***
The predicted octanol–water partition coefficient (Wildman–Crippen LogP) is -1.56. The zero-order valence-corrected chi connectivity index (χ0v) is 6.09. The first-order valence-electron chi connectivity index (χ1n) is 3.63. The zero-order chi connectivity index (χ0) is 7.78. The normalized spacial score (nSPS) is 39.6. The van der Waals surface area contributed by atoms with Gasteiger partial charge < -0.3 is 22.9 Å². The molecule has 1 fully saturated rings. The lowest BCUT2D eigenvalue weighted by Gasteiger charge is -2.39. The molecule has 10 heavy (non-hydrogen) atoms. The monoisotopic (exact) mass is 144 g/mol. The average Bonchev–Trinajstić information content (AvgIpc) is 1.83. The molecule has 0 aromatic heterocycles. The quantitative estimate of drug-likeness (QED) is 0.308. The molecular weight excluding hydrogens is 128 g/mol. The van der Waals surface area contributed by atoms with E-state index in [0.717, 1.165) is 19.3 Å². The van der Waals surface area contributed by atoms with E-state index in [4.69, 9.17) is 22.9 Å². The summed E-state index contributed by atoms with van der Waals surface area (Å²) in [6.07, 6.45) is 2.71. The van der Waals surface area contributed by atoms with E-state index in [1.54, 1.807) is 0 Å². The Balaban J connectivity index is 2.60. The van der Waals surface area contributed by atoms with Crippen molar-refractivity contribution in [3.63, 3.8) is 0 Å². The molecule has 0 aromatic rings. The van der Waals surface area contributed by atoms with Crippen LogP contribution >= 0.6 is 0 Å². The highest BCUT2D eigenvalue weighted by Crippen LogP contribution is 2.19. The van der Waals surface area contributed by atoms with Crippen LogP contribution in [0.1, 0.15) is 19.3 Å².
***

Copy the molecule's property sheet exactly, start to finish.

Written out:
The predicted octanol–water partition coefficient (Wildman–Crippen LogP) is -1.56. The zero-order valence-corrected chi connectivity index (χ0v) is 6.09. The first-order valence-electron chi connectivity index (χ1n) is 3.63. The zero-order chi connectivity index (χ0) is 7.78. The normalized spacial score (nSPS) is 39.6. The van der Waals surface area contributed by atoms with Gasteiger partial charge < -0.3 is 22.9 Å². The molecule has 1 fully saturated rings. The lowest BCUT2D eigenvalue weighted by Gasteiger charge is -2.39. The molecule has 10 heavy (non-hydrogen) atoms. The monoisotopic (exact) mass is 144 g/mol. The average Bonchev–Trinajstić information content (AvgIpc) is 1.83. The molecule has 0 aromatic heterocycles. The quantitative estimate of drug-likeness (QED) is 0.308. The molecular weight excluding hydrogens is 128 g/mol. The van der Waals surface area contributed by atoms with E-state index in [0.717, 1.165) is 19.3 Å². The van der Waals surface area contributed by atoms with E-state index in [4.69, 9.17) is 22.9 Å². The summed E-state index contributed by atoms with van der Waals surface area (Å²) in [6.07, 6.45) is 2.71. The van der Waals surface area contributed by atoms with E-state index in [1.54, 1.807) is 0 Å². The Balaban J connectivity index is 2.60. The van der Waals surface area contributed by atoms with Crippen molar-refractivity contribution in [3.63, 3.8) is 0 Å². The molecule has 0 aromatic rings. The van der Waals surface area contributed by atoms with Crippen LogP contribution >= 0.6 is 0 Å². The highest BCUT2D eigenvalue weighted by Crippen LogP contribution is 2.19. The van der Waals surface area contributed by atoms with Crippen LogP contribution in [0.1, 0.15) is 19.3 Å².